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Breaking free from cable's straight jacket known as "bundling"

Posted by: John Ewoldt under Technology Updated: April 1, 2014 - 1:22 PM

My nomination for the best invention of the 21st Century is "bundling," also known as utilities linking cable TV, Internet and phone service in one bill. Utilities offer lower overall prices to consumers who buy two or three services and then raise the price if they want to drop one or two parts of the bundle.

For some consumers it's a major tussle to break free of the bundle because dropping one part of the package raises the price on the remaining pieces.

In its May issue Consumer reports show ways to untangle the bundle. Consumer Reports suggestions include bargaining tactics that have been found to work. It lists five tips for hagglers, which are included in the link. The final tip is "be ready to walk." Once you reach the point where you want to bag your current carrier, take notes of whom you spoke to and details of the offer at the new company. You're probably looking for a lower price so don't be satisfied with a low price for only six months. A colleague told me that he rejected a two-year $20 a month ISP offer from Comcast Infinity for a higher price that lasted beyond two years.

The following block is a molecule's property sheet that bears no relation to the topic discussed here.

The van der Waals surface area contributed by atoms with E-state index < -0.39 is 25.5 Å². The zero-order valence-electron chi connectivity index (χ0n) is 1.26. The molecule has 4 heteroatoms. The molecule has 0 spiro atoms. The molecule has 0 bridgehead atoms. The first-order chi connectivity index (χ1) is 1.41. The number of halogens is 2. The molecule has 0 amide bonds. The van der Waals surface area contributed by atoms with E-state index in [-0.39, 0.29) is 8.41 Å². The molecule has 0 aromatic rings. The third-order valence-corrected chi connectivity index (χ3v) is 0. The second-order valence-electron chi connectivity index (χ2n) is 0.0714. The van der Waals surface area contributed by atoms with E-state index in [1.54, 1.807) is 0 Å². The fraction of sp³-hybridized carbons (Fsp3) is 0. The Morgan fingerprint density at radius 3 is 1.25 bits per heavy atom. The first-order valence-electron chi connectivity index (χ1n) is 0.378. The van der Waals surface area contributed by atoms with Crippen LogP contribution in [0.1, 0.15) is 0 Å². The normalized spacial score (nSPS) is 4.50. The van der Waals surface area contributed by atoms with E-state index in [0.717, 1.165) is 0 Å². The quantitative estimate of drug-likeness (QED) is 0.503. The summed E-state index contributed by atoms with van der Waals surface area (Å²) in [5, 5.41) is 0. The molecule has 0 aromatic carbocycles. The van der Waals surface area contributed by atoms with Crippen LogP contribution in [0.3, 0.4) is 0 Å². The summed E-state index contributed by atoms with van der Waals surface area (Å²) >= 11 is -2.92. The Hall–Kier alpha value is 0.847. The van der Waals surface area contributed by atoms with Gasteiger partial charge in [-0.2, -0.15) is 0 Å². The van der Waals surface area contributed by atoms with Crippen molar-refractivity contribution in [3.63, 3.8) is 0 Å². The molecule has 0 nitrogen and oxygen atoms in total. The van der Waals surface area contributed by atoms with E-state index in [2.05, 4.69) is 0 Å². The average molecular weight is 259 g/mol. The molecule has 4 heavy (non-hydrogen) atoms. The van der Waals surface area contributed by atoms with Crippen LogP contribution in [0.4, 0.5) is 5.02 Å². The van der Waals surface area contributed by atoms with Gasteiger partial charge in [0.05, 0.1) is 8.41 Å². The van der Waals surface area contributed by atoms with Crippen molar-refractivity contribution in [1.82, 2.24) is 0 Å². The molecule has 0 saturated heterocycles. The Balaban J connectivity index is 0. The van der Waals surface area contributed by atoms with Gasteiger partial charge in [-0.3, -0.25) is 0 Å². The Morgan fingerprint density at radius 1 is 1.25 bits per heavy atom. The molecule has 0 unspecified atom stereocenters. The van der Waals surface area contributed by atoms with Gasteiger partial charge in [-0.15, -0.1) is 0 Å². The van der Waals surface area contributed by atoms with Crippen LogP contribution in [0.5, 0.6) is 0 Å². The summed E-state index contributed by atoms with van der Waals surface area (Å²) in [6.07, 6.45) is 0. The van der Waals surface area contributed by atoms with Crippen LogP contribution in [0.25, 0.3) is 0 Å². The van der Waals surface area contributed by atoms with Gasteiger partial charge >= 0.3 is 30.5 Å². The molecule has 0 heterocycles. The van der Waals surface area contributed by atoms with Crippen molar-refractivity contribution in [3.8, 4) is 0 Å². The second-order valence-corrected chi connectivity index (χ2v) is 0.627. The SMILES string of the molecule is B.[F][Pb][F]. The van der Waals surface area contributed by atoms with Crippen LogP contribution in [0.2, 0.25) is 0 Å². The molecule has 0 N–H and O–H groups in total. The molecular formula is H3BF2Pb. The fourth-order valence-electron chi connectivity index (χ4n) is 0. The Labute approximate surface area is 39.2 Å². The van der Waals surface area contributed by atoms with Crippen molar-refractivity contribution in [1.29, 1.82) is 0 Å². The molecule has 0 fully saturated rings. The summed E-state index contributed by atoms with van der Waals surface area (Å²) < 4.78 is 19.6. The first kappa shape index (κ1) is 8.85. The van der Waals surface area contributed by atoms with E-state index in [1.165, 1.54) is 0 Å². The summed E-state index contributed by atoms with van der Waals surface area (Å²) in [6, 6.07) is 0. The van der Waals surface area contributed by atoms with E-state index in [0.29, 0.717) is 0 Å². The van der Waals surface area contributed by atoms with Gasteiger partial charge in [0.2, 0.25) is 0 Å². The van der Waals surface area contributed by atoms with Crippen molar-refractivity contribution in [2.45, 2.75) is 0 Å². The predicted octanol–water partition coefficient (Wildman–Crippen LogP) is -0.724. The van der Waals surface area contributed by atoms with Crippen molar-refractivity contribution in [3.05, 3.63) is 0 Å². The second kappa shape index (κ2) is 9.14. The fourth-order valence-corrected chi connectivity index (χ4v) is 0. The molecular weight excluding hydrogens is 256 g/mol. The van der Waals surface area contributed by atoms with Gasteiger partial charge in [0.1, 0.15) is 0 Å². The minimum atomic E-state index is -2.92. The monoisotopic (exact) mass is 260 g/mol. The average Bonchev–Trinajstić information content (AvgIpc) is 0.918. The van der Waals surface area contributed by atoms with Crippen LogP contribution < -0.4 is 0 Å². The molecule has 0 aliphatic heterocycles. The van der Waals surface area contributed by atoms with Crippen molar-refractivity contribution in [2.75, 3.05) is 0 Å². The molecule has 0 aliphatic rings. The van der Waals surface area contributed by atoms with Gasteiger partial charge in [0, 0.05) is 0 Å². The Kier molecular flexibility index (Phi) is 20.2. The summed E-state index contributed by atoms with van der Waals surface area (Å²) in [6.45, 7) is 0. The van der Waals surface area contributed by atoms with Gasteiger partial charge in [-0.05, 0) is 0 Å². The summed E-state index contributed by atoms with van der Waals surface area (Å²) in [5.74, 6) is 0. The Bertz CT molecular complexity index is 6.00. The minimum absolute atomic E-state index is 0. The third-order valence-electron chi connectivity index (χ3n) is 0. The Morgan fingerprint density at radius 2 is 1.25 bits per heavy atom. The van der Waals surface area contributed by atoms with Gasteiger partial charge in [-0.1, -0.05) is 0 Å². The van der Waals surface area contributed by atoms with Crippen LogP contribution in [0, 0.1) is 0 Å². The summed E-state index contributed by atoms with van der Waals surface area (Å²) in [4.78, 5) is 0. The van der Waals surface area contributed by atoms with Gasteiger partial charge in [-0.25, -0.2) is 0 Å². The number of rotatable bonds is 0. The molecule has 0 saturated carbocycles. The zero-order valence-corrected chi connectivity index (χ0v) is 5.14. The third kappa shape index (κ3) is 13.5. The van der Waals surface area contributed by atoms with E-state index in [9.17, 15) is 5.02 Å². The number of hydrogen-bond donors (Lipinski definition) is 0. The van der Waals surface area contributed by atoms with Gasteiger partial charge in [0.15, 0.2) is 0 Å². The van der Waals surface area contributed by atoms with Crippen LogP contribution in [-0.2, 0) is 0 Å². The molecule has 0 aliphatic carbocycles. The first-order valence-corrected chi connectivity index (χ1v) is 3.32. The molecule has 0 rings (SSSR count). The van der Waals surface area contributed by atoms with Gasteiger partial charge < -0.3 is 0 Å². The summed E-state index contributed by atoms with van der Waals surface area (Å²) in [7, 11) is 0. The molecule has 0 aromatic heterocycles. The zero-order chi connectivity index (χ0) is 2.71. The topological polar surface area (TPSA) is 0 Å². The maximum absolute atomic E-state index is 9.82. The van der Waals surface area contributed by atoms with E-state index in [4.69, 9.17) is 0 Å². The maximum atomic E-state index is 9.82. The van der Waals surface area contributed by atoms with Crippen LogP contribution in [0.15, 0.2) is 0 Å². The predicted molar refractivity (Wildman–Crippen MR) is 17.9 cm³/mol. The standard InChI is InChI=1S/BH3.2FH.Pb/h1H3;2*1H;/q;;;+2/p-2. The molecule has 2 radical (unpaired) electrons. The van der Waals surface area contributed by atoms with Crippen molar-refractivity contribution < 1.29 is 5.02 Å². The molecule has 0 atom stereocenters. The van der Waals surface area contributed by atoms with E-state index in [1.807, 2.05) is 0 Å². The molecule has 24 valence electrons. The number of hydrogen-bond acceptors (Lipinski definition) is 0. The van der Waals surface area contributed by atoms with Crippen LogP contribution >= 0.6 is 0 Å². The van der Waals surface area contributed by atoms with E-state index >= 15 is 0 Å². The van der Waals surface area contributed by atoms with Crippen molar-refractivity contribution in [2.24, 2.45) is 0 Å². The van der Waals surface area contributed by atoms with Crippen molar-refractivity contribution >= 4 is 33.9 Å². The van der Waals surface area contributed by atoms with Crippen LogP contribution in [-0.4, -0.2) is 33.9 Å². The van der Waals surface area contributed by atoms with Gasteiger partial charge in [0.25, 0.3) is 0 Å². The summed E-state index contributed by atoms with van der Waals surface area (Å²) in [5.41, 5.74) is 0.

He also said not to waste time with the former company once you decide to leave it. They're going to ask why you're leaving and try to get you to stay. If you're unhappy with the service and no low ball offer will get you to change your mind, save time by refusing any attempt to capitulate. Be a broken record, saying, "I just want to cancel the service, no questions asked."

Once you switch, make sure that you have the phone number of customer service handy because it's almost inevitable that a glitch will occur in the set-up. Ask if there is a shortcut to avoid all the prompts to reach an agent.

Check out the full article in Consumer Reports' May issue on the newsstands or a public library. The issue also includes ratings for the best bundles and providers of TV, Internet and phone service. Unfortunately, many of the top-rated providers (WOW, SuddenLink and Verizon FiOS) may be not available in this area.

 Got other suggestions for successfully getting out of a bundle? Please share. I'm fortunate to have a lower-rate contract price on a bundle, but I call the cable company to negotiate a lower price on premium channels such as HBO or Showtime. Sometimes I get a channel free for 3 or 6 months, sometimes I get it for $10 a month (reg. $20 a month), but my advantage is that I am firm about cancelling the premium channel unless it's $10 a month or less.